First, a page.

Turkish PM blames diplomatic spat with Dutch on Netherlands’ upcoming elections
The unfolding crisis between Turkey and the Netherlands has been provoked by Dutch domestic politics, Turkish Prime Minister Binali Yildirim said, adding that the harshest possible response is soon to follow.
“It seems the Netherlands has internal issues. General elections will be held on March 15.
We think what we have been through today because of this election is based on internal politics,” he told local broadcaster TV24 on Sunday, as cited by Anadolu news agency.
The Netherlands is holding parliamentary elections in mid-March, and various polls suggest that the far-right anti-immigration Party for Freedom (PVV) led by firebrand Geert Wilders is likely to emerge as the kingdom’s most popular party.
Wilders will be competing against Prime Minister Mark Rutte’s liberal VVD party.
Yildirim said recent incidents, including the deportation of Turkish Family Minister Fatma Betul Sayan Kaya and the revocation of a landing permit for Foreign Minister Mevlut Cavusoglu’s flight, have exposed the true nature of “our so-called European friends who take every opportunity to talk freedom of expression and human rights, and democracy.”
“Our beloved nation should know that we will retaliate against this unacceptable treatment of Turkish ministers bearing diplomatic immunities,” the prime minister stated.
He also urged emigre Turks living in the Netherlands, Germany, and elsewhere in Europe not to remain silent, but to “act with common sense,” saying the best response to the mistreatment of Turkish officials and “these fascist practices” is to take part in Turkey’s April constitutional referendum, which would extend Recep Tayip Erdogan’s presidential powers if approved.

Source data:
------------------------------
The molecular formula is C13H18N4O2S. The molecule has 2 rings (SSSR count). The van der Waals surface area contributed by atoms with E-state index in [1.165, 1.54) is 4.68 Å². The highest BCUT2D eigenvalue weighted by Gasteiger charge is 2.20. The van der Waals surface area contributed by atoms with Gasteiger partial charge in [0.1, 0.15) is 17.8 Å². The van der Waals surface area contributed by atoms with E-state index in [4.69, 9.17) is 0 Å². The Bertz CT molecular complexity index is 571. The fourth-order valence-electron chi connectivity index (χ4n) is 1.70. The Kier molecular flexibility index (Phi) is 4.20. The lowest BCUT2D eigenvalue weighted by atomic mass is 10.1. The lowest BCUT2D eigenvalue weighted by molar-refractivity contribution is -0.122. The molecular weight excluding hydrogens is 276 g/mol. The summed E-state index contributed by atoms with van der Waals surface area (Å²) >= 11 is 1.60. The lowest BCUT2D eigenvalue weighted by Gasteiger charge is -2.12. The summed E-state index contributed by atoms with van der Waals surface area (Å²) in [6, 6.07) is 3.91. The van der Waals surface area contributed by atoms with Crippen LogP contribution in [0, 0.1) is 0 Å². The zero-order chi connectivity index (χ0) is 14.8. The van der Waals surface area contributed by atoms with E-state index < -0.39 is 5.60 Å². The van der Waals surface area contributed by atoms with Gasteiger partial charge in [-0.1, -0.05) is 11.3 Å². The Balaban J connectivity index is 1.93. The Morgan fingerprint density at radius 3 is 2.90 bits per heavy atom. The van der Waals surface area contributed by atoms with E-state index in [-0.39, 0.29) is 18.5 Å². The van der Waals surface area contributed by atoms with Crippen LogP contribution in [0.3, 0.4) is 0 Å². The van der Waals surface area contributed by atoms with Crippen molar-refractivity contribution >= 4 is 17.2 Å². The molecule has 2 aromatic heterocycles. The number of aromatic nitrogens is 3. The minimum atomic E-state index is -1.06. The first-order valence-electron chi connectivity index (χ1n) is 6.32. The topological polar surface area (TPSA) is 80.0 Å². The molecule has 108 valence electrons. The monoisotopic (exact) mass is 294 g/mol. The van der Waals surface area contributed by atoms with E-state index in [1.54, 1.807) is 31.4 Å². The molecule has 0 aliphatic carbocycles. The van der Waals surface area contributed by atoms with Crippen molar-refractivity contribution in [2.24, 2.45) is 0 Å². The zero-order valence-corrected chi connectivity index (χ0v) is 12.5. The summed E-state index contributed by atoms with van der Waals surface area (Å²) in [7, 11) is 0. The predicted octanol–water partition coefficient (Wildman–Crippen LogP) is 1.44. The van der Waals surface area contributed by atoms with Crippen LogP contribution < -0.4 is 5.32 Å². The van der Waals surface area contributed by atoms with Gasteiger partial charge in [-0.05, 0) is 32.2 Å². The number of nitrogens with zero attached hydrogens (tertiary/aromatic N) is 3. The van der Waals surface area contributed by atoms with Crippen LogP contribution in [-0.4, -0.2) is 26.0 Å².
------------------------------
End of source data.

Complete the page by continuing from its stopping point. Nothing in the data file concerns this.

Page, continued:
It will help Turkey “to better understand our true friends and enemies, and further strengthen our unity and our co-existence as a nation,” the prime minister concluded.
A spat unfolded earlier this week when senior Turkish officials were barred from appearing at rallies being staged to drum up support from for the referendum among Turkish expats in the cities of several other European countries, including Germany and Austria.
As the spat with the Dutch escalated on Saturday, Ankara sealed off the Netherlands’ embassy and consulate, while also closing off the residences of the country’s ambassador, charge d’affaires, and the consul general, sources at Turkey’s Foreign Ministry told local media.
In addition, Erdogan labeled the Dutch “Nazi remnants” and “fascists” after they revoked permission for his foreign minister’s aircraft to land in the Netherlands for a scheduled visit to speak at a rally in Rotterdam.